Saturday, October 27, 2012

Traveling to Thailand Without Leaving the Table

The Colonel and I are blessed with thoughtful and loving children. Our daughter and son sent The Colonel a very unique gift for his birthday (and I got to enjoy it too).

Yam and Spud sent The Colonel a Destination Dinner. We packed our culinary bags for a tasty trip to Thailand.

Our family enjoys ethnic cuisine, so the kids knew we would love the Green Curry & Puffy Cups of Thailand.

The red box contained nearly all we would need to make this birthday meal. Enclosed was a shopping list of the few things we would need that were not in the box. We needed fresh chicken breasts, a can of coconut milk and a few potatoes.

The box also contained not only the directions on how to make the dishes, but also a little history lesson, tea trivia, Thai trivia, suggestions for the perfect beer to drink with the dinner (Singha), more information about Green Curry and suggestions for our table setting.

The Thai Green Curry dates back to the time of Siam's (now Thailand) ancient capital of Ayutthaya (1350-1767). There is a temple there that houses the largest bronze Buddha. Legend has it that the Buddha statue cried tears on the day the city was sacked by the Burmese.

Spud and I like Thai tea. It has a unique flavor. It is a blend of black tea leaves, star anise, cinnamon, clove and a touch of orange. It can be enjoyed hot or cold and is traditionally served sweet, with half & half or milk. Too bad Spud was not here to help me drink the Thai tea.

Originally green curries did not include coconut milk. It was only since the Ayutthaya period that it became part of the recipe. Indians and Moors traveled through Thailand during that time and they used cream or milk in their foods to make them richer; they suggested the Thai try it too. Now many other Thai dishes contain coconut milk.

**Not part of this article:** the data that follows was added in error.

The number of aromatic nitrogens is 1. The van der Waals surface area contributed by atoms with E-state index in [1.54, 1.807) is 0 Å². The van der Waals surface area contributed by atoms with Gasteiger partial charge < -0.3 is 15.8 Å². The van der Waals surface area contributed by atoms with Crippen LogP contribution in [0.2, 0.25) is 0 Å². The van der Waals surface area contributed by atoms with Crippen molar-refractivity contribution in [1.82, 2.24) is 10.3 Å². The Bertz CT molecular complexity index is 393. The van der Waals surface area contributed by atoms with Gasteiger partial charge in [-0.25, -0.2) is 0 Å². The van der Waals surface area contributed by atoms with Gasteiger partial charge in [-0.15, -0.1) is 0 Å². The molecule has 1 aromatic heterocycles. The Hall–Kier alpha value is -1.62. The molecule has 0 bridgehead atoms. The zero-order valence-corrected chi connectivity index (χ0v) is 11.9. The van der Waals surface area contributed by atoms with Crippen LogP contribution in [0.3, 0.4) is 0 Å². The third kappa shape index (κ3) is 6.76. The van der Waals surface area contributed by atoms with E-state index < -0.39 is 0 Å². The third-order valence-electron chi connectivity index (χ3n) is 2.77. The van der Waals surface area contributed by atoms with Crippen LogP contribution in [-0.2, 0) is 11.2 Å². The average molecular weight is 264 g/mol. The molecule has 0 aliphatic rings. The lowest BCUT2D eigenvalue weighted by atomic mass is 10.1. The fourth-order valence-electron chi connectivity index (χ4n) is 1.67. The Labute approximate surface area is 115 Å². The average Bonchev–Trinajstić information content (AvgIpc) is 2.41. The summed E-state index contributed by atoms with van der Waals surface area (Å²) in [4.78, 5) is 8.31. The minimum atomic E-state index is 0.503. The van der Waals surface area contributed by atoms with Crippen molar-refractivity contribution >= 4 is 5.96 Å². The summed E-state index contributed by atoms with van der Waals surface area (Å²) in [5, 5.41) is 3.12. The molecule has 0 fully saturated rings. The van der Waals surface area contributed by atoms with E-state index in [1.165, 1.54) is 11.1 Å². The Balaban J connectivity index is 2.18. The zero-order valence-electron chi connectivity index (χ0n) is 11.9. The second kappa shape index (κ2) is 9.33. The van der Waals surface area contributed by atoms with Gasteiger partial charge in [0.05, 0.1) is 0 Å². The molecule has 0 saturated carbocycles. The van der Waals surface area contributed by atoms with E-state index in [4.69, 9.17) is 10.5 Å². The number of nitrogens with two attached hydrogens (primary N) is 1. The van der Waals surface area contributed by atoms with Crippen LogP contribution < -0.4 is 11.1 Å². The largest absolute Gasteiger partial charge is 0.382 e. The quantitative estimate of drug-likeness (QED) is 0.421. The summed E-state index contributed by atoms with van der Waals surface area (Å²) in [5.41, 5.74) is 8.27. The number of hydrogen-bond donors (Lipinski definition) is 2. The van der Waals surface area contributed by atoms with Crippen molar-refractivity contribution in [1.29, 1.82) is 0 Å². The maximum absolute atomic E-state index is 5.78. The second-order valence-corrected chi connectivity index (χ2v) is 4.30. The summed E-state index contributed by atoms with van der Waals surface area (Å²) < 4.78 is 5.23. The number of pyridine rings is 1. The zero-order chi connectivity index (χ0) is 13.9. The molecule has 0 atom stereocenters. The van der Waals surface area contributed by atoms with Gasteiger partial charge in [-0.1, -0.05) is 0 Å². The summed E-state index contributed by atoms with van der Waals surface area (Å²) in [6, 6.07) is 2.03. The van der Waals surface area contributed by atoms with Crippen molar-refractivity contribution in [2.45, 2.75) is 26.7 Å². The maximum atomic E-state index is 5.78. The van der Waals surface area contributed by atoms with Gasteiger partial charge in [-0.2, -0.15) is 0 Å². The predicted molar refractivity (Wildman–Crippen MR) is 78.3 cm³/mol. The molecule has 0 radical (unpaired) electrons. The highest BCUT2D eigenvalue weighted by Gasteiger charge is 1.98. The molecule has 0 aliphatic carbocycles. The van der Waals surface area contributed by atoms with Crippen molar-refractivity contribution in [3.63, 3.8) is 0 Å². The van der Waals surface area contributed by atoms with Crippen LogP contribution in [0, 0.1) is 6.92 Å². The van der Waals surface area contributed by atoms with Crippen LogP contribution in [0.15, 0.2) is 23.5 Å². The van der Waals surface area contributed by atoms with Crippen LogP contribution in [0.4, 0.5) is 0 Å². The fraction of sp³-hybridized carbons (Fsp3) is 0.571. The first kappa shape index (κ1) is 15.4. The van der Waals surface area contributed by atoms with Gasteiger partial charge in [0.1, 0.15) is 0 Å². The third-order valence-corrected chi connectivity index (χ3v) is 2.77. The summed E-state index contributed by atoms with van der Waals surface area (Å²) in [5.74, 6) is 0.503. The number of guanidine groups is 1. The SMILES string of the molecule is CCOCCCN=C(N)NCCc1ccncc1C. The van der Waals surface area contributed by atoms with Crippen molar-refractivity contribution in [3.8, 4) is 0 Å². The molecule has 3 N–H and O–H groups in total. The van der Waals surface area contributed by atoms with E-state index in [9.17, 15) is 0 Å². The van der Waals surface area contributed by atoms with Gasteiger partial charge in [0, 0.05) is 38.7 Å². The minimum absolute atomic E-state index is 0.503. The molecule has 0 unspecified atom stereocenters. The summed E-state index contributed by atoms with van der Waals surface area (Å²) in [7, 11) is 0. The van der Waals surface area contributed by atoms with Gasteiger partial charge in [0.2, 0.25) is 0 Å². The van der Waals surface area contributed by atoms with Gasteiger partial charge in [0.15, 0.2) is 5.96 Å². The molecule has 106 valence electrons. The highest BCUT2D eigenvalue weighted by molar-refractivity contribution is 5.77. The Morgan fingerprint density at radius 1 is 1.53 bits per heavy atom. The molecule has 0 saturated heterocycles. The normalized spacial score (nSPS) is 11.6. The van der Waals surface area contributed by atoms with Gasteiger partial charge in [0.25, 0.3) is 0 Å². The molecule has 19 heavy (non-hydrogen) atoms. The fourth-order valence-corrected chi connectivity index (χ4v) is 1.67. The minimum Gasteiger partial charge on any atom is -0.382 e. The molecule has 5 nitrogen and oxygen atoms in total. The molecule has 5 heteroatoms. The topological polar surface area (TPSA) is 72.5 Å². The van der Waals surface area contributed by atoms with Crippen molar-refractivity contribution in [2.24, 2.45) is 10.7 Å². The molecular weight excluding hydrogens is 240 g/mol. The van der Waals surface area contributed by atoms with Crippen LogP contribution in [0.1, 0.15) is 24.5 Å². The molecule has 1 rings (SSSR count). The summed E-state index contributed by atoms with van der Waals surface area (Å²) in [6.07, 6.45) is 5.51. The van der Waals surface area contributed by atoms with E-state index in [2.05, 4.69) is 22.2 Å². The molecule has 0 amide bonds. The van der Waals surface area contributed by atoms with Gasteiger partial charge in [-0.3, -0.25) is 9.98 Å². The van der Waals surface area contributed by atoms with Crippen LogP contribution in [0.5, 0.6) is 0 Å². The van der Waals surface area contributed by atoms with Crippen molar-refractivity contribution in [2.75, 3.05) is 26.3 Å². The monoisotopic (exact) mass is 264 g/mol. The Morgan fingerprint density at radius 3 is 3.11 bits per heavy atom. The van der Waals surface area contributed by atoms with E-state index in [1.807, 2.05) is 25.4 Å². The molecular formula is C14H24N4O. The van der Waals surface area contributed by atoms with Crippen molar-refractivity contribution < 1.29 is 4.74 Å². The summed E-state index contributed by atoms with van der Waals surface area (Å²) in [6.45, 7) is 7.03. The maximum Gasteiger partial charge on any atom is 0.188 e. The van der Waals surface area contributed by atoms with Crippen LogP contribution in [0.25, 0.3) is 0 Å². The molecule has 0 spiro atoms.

A traditional Thai meal always consists of the five main flavors of the country: spicy, sweet, sour, bitter and salty. The Green Curry did this very nicely.

A Thai dinner place setting includes only a spoon and fork (napkins are optional). The fork is held in the left hand and is used to shovel the food onto the spoon (The Colonel and I ate like we normally do). Since knives are not placed on the table, all Thai recipes require the meats and vegetables be cut to bite-size pieces while still in the kitchen.

The Thai usually adorn their tables with carved fruit or vegetables. It is an art that dates back over 700 years. The Colonel and I opted out on that one, even though the steps to make a chili flower were provided.

The house smelled terrific as we cooked the Green Curry (and many hours after).

Our Puffy Cups did not look a thing like the ones in the picture on the recipe. I did not have the correct steaming equipment. After some trial and error they did get done. They were slightly sweet (they were made with Jasmine Water) and kind of spongy and sticky.

"Destination Dinners...More than a meal, it's a travel experience".

Thanks Yam and Spud for the culinary trip to Thailand!

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